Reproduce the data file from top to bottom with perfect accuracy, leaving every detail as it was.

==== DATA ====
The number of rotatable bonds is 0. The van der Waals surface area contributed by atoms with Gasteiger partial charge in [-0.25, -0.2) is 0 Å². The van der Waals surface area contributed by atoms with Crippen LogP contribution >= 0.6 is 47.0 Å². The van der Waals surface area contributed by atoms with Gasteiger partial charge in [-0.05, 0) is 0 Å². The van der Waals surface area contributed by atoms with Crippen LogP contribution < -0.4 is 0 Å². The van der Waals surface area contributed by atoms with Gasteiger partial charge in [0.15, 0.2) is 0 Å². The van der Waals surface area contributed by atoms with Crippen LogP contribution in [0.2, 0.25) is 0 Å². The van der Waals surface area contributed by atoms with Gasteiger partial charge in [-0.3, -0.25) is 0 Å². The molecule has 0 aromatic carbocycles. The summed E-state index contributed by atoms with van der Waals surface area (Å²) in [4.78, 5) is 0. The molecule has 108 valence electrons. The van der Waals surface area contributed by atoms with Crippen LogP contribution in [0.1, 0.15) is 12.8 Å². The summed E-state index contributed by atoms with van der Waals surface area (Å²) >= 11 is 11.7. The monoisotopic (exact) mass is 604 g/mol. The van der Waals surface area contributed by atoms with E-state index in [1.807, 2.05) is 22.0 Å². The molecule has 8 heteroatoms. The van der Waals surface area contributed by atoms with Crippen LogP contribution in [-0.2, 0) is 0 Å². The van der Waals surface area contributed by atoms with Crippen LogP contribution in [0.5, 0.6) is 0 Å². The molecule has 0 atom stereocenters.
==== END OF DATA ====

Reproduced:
The number of rotatable bonds is 0. The van der Waals surface area contributed by atoms with Gasteiger partial charge in [-0.25, -0.2) is 0 Å². The van der Waals surface area contributed by atoms with Crippen LogP contribution >= 0.6 is 47.0 Å². The van der Waals surface area contributed by atoms with Gasteiger partial charge in [-0.05, 0) is 0 Å². The van der Waals surface area contributed by atoms with Crippen LogP contribution < -0.4 is 0 Å². The van der Waals surface area contributed by atoms with Gasteiger partial charge in [0.15, 0.2) is 0 Å². The van der Waals surface area contributed by atoms with Crippen LogP contribution in [0.2, 0.25) is 0 Å². The van der Waals surface area contributed by atoms with Gasteiger partial charge in [-0.3, -0.25) is 0 Å². The molecule has 0 aromatic carbocycles. The summed E-state index contributed by atoms with van der Waals surface area (Å²) in [4.78, 5) is 0. The molecule has 108 valence electrons. The van der Waals surface area contributed by atoms with Crippen LogP contribution in [0.1, 0.15) is 12.8 Å². The summed E-state index contributed by atoms with van der Waals surface area (Å²) >= 11 is 11.7. The monoisotopic (exact) mass is 604 g/mol. The van der Waals surface area contributed by atoms with E-state index in [1.807, 2.05) is 22.0 Å². The molecule has 8 heteroatoms. The van der Waals surface area contributed by atoms with Crippen LogP contribution in [-0.2, 0) is 0 Å². The van der Waals surface area contributed by atoms with Crippen LogP contribution in [0.5, 0.6) is 0 Å². The molecule has 0 atom stereocenters.